Tuesday, January 13, 2015

Carbon Monoxide Poisoning Overview.

Carbon Monoxide (sometimes referred to as CO) is a colorless, odorless gas produced by burning material containing carbon.  Carbon monoxide poisoning can cause brain damage and death.  You can’t see it, smell it, or taste it, but carbon monoxide can kill you.

Carbon monoxide is odorless, tasteless, and colorless gas known as the "silent killer." Carbon monoxide is produced by common household appliances. When not properly ventilated, CO emitted by appliances can build up. For example, gas stoves can emit hazardous levels of carbon monoxide.  Gas appliances should be serviced yearly by a qualified service technician.

Early symptoms of carbon monoxide poisoning such as headaches, nausea, and fatigue, are often mistaken for the flu because the deadly gas goes undetected in a home. Prolonged exposure can lead to brain damage and even death.

The Masters Law Firm of Charleston, serving all of West Virginia, has experience with CO cases.  We are here to help you or a loved one.  This is a legal advertisement from the Masters Law Firm of West Virginia.  Call us at (800) 342-3106.

Monday, January 5, 2015

Choose Carefully When Buying a Space Heater in West Virginia

The Masters Law Firm reminds you to exercise precaution when choosing a space heater this cold winter.  The best space heaters can quickly heat an average size room for as little as $40.  Not all of them are risk free.  Many of those tested by Consumer Reports got hot enough to cause the equivalent of a bad sunburn within a second of contact.

Consumer Reports and the National Fire Protection Association offer the following safety advice:

·     Don't leave an electric heater unattended while it's plugged in. Place the heater on a level, flat surface where children and pets can't reach it and never in a child's room. Use a heater on a tabletop only when specified by the manufacturer. If you place it on furniture, it could fall and be damaged.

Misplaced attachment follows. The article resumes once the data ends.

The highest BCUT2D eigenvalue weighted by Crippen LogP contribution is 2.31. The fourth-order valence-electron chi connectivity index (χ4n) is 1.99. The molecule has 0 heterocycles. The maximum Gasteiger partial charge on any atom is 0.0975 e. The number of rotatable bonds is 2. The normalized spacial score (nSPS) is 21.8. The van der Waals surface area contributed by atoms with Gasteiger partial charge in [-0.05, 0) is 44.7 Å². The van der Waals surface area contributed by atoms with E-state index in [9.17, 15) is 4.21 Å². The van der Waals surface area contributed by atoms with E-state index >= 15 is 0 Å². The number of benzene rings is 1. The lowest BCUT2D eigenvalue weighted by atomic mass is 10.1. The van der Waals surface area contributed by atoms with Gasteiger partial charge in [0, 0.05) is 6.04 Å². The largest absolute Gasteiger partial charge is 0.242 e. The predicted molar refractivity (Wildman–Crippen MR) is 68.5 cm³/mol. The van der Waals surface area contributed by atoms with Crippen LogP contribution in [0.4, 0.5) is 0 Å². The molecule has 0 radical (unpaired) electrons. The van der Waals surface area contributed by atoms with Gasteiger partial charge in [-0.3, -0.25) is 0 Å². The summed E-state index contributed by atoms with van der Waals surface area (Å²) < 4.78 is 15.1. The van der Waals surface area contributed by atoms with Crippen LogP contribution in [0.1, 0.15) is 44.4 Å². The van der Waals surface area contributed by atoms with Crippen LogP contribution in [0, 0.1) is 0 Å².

·     Don't use a space heater in a damp or wet area unless it's designed for outdoor use or in bathrooms. Moisture could damage it.

·     Keep combustible materials such as furniture, bedding, and curtains at least three feet from the front of the heater and away from its sides and rear. Don't use a heater near paint, gas cans or matches. Keep the air intake and outlet clear.

·     Run the electric cord on top of area rugs or carpeting so that you can step over it and not abrade it underfoot. Plugging another electrical device into the same outlet or extension cord as the heater could cause overheating.

Look for safety features. All of the heaters that were tested include a sensor that shuts them off if they overheat. A switch that does the same if they tip over is a welcome plus for taller models, especially with kids and pets nearby. Instructions for all the models tested by Consumer Reports also warn consumers to keep them away from water. One model has a plug that's ground-fault protected, though kitchens, bathrooms, and other moist areas should already have protected outlets.

Stay safe and secure while you endure cabin fever.  The very best to you and your family this New Year from The Masters Law Firm of Charleston West Virginia.